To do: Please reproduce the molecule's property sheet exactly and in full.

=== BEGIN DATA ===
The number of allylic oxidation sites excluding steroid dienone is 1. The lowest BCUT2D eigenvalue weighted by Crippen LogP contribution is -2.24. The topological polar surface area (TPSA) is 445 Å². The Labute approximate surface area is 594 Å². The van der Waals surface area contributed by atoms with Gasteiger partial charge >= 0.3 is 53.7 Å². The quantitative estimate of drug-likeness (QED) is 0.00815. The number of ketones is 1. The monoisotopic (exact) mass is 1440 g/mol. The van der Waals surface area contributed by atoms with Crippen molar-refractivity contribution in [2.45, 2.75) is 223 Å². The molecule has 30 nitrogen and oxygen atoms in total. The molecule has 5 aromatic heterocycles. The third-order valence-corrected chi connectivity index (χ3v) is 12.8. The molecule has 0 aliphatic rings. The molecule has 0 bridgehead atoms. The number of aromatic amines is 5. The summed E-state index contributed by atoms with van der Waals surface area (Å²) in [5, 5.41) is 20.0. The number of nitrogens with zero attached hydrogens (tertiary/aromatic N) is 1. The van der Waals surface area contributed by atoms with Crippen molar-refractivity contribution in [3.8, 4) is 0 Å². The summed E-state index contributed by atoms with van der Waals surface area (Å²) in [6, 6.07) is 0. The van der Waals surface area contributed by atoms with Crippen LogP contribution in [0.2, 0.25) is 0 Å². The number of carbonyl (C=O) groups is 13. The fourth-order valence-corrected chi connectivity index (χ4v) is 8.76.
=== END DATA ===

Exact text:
The number of allylic oxidation sites excluding steroid dienone is 1. The lowest BCUT2D eigenvalue weighted by Crippen LogP contribution is -2.24. The topological polar surface area (TPSA) is 445 Å². The Labute approximate surface area is 594 Å². The van der Waals surface area contributed by atoms with Gasteiger partial charge >= 0.3 is 53.7 Å². The quantitative estimate of drug-likeness (QED) is 0.00815. The number of ketones is 1. The monoisotopic (exact) mass is 1440 g/mol. The van der Waals surface area contributed by atoms with Crippen molar-refractivity contribution in [2.45, 2.75) is 223 Å². The molecule has 30 nitrogen and oxygen atoms in total. The molecule has 5 aromatic heterocycles. The third-order valence-corrected chi connectivity index (χ3v) is 12.8. The molecule has 0 aliphatic rings. The molecule has 0 bridgehead atoms. The number of aromatic amines is 5. The summed E-state index contributed by atoms with van der Waals surface area (Å²) in [5, 5.41) is 20.0. The number of nitrogens with zero attached hydrogens (tertiary/aromatic N) is 1. The van der Waals surface area contributed by atoms with Crippen molar-refractivity contribution in [3.8, 4) is 0 Å². The summed E-state index contributed by atoms with van der Waals surface area (Å²) in [6, 6.07) is 0. The van der Waals surface area contributed by atoms with Crippen LogP contribution in [0.2, 0.25) is 0 Å². The number of carbonyl (C=O) groups is 13. The fourth-order valence-corrected chi connectivity index (χ4v) is 8.76.